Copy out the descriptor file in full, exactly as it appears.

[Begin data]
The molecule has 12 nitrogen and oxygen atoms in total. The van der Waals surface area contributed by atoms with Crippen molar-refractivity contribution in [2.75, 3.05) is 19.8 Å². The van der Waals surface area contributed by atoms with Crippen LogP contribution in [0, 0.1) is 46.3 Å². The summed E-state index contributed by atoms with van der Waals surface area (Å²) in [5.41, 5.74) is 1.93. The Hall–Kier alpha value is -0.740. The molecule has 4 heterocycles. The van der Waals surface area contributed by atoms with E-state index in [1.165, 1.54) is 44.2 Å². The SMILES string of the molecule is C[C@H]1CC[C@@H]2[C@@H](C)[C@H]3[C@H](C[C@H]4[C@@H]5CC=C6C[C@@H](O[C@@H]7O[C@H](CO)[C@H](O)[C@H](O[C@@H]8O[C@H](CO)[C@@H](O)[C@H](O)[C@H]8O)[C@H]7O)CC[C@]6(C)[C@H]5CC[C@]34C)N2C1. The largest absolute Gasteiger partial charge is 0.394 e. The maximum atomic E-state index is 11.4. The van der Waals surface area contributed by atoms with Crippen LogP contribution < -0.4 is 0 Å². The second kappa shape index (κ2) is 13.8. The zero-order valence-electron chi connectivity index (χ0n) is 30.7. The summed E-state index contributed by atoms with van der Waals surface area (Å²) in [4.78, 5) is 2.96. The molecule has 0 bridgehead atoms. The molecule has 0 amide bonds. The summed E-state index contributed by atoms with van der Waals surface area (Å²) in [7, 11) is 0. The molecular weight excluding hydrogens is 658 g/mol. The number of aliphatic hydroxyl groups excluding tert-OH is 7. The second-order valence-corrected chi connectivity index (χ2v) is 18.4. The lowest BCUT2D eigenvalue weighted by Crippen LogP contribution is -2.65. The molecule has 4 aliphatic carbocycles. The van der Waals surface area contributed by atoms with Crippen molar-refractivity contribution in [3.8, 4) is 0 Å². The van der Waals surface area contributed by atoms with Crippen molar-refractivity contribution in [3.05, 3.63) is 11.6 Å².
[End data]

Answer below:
The molecule has 12 nitrogen and oxygen atoms in total. The van der Waals surface area contributed by atoms with Crippen molar-refractivity contribution in [2.75, 3.05) is 19.8 Å². The van der Waals surface area contributed by atoms with Crippen LogP contribution in [0, 0.1) is 46.3 Å². The summed E-state index contributed by atoms with van der Waals surface area (Å²) in [5.41, 5.74) is 1.93. The Hall–Kier alpha value is -0.740. The molecule has 4 heterocycles. The van der Waals surface area contributed by atoms with E-state index in [1.165, 1.54) is 44.2 Å². The SMILES string of the molecule is C[C@H]1CC[C@@H]2[C@@H](C)[C@H]3[C@H](C[C@H]4[C@@H]5CC=C6C[C@@H](O[C@@H]7O[C@H](CO)[C@H](O)[C@H](O[C@@H]8O[C@H](CO)[C@@H](O)[C@H](O)[C@H]8O)[C@H]7O)CC[C@]6(C)[C@H]5CC[C@]34C)N2C1. The largest absolute Gasteiger partial charge is 0.394 e. The maximum atomic E-state index is 11.4. The van der Waals surface area contributed by atoms with Crippen LogP contribution < -0.4 is 0 Å². The second kappa shape index (κ2) is 13.8. The zero-order valence-electron chi connectivity index (χ0n) is 30.7. The summed E-state index contributed by atoms with van der Waals surface area (Å²) in [4.78, 5) is 2.96. The molecule has 0 bridgehead atoms. The molecule has 0 amide bonds. The summed E-state index contributed by atoms with van der Waals surface area (Å²) in [7, 11) is 0. The molecular weight excluding hydrogens is 658 g/mol. The number of aliphatic hydroxyl groups excluding tert-OH is 7. The second-order valence-corrected chi connectivity index (χ2v) is 18.4. The lowest BCUT2D eigenvalue weighted by Crippen LogP contribution is -2.65. The molecule has 4 aliphatic carbocycles. The van der Waals surface area contributed by atoms with Crippen molar-refractivity contribution in [3.8, 4) is 0 Å². The van der Waals surface area contributed by atoms with Crippen molar-refractivity contribution in [3.05, 3.63) is 11.6 Å².